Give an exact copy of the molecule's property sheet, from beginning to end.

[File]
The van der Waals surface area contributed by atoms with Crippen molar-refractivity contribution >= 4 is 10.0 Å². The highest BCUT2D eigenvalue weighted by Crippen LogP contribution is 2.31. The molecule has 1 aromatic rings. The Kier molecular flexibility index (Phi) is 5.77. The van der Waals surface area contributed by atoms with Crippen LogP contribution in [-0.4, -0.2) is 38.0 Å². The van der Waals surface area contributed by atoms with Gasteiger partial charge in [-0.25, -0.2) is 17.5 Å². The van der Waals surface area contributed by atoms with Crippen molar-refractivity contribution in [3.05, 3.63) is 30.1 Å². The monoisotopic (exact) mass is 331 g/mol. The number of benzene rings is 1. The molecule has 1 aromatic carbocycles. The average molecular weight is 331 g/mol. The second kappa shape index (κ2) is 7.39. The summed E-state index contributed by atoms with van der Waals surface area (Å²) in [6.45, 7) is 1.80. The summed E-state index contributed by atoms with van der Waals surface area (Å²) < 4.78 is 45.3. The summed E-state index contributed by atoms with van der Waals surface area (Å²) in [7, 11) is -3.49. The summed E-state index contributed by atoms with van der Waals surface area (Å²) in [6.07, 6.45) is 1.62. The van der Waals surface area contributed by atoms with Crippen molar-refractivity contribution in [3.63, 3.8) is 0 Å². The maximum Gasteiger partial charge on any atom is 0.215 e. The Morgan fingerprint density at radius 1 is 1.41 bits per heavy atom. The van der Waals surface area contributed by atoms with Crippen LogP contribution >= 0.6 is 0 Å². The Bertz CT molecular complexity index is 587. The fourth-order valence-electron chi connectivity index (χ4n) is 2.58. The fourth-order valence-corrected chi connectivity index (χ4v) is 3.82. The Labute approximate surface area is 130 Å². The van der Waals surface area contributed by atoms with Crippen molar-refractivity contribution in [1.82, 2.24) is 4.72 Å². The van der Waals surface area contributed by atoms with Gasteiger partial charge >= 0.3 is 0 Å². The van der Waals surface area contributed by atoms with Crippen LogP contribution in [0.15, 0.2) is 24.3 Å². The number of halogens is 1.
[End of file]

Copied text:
The van der Waals surface area contributed by atoms with Crippen molar-refractivity contribution >= 4 is 10.0 Å². The highest BCUT2D eigenvalue weighted by Crippen LogP contribution is 2.31. The molecule has 1 aromatic rings. The Kier molecular flexibility index (Phi) is 5.77. The van der Waals surface area contributed by atoms with Crippen LogP contribution in [-0.4, -0.2) is 38.0 Å². The van der Waals surface area contributed by atoms with Gasteiger partial charge in [-0.25, -0.2) is 17.5 Å². The van der Waals surface area contributed by atoms with Crippen molar-refractivity contribution in [3.05, 3.63) is 30.1 Å². The monoisotopic (exact) mass is 331 g/mol. The number of benzene rings is 1. The molecule has 1 aromatic carbocycles. The average molecular weight is 331 g/mol. The second kappa shape index (κ2) is 7.39. The summed E-state index contributed by atoms with van der Waals surface area (Å²) in [6.45, 7) is 1.80. The summed E-state index contributed by atoms with van der Waals surface area (Å²) < 4.78 is 45.3. The summed E-state index contributed by atoms with van der Waals surface area (Å²) in [7, 11) is -3.49. The summed E-state index contributed by atoms with van der Waals surface area (Å²) in [6.07, 6.45) is 1.62. The van der Waals surface area contributed by atoms with Crippen molar-refractivity contribution in [3.63, 3.8) is 0 Å². The maximum Gasteiger partial charge on any atom is 0.215 e. The Morgan fingerprint density at radius 1 is 1.41 bits per heavy atom. The van der Waals surface area contributed by atoms with Crippen LogP contribution >= 0.6 is 0 Å². The Bertz CT molecular complexity index is 587. The fourth-order valence-electron chi connectivity index (χ4n) is 2.58. The fourth-order valence-corrected chi connectivity index (χ4v) is 3.82. The Labute approximate surface area is 130 Å². The van der Waals surface area contributed by atoms with Crippen molar-refractivity contribution in [1.82, 2.24) is 4.72 Å². The van der Waals surface area contributed by atoms with Gasteiger partial charge >= 0.3 is 0 Å². The van der Waals surface area contributed by atoms with Crippen LogP contribution in [0.15, 0.2) is 24.3 Å². The number of halogens is 1.